Tuesday’s ruling comes on the heels of continuous threats from Israel’s ministers, headed by Justice Minister Ayelet Shaked, against the High Court. The ministers have openly stated that should the High Court reject the law for the third time, the government would push legislation that will limit the court’s ability to intervene in legislation. Moshe Kahlon’s Kulanu party has already announced that it would oppose such legislation, but with a coalition so narrow and fragile, it is difficult to say whether or not such a law has a chance of passing.

It is difficult to know for sure how much of an effect these threats had on the justices. But the fact is that after they rejected the previous iterations twice — both of which were not fundamentally different than the current one — this time the justices capitulated and let the government continue with its policies of detention.

Who is responsible for south Tel Aviv?

On Tuesday Justice Minister Shaked took to Facebook to state that should the justices reject the law, it will be akin to declaring south Tel Aviv “an official detention center for infiltrators.” Let’s remember that it wasn’t the High Court of Justice who put asylum seekers on buses from the border with Sinai and drove them to Tel Aviv’s Central Bus Station — it was the government. It wasn’t the High Court that led to the extremely difficult living conditions that have plagued south Tel Aviv for years.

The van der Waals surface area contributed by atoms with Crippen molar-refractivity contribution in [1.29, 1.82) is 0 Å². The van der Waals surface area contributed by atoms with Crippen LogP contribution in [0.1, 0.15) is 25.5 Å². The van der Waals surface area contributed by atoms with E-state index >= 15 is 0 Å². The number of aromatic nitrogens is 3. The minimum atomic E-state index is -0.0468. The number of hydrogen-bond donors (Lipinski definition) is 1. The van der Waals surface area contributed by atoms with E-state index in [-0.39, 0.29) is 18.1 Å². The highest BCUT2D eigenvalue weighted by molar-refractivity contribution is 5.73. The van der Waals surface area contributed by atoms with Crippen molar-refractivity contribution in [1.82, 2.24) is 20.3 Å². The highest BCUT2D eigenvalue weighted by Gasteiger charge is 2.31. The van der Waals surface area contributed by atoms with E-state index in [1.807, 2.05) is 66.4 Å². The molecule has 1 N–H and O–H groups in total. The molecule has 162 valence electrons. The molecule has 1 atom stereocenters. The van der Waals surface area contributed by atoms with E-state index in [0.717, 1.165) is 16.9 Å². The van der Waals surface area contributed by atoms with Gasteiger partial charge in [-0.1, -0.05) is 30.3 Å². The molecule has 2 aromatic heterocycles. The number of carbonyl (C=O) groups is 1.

Opposite a pro-refugee rally, residents of south Tel Aviv protest the presence of African asylum seekers in their community, Tel Aviv, May 2, 2015. (Photo by Oren Ziv/Activestills.org)
Opposite a pro-refugee rally, residents of south Tel Aviv protest the presence of African asylum seekers in their community, Tel Aviv, May 2, 2015. (Photo by Oren Ziv/Activestills.org)

But even in the previous version of the law, the justices recommended that the government take on a policy of spreading the asylum seeker community in different parts of the country. This policy has been deemed acceptable to many veteran residents of south Tel Aviv, as well as human rights organizations, some left-wing parties and a number of asylum seekers. In short, there is no direct link between detaining asylum seekers and the future of south Tel Aviv, which is in desperate need of an immediate solution by the government. This solution is necessary for both veteran residents as well as asylum seekers — especially in the wake of the High Court’s ruling.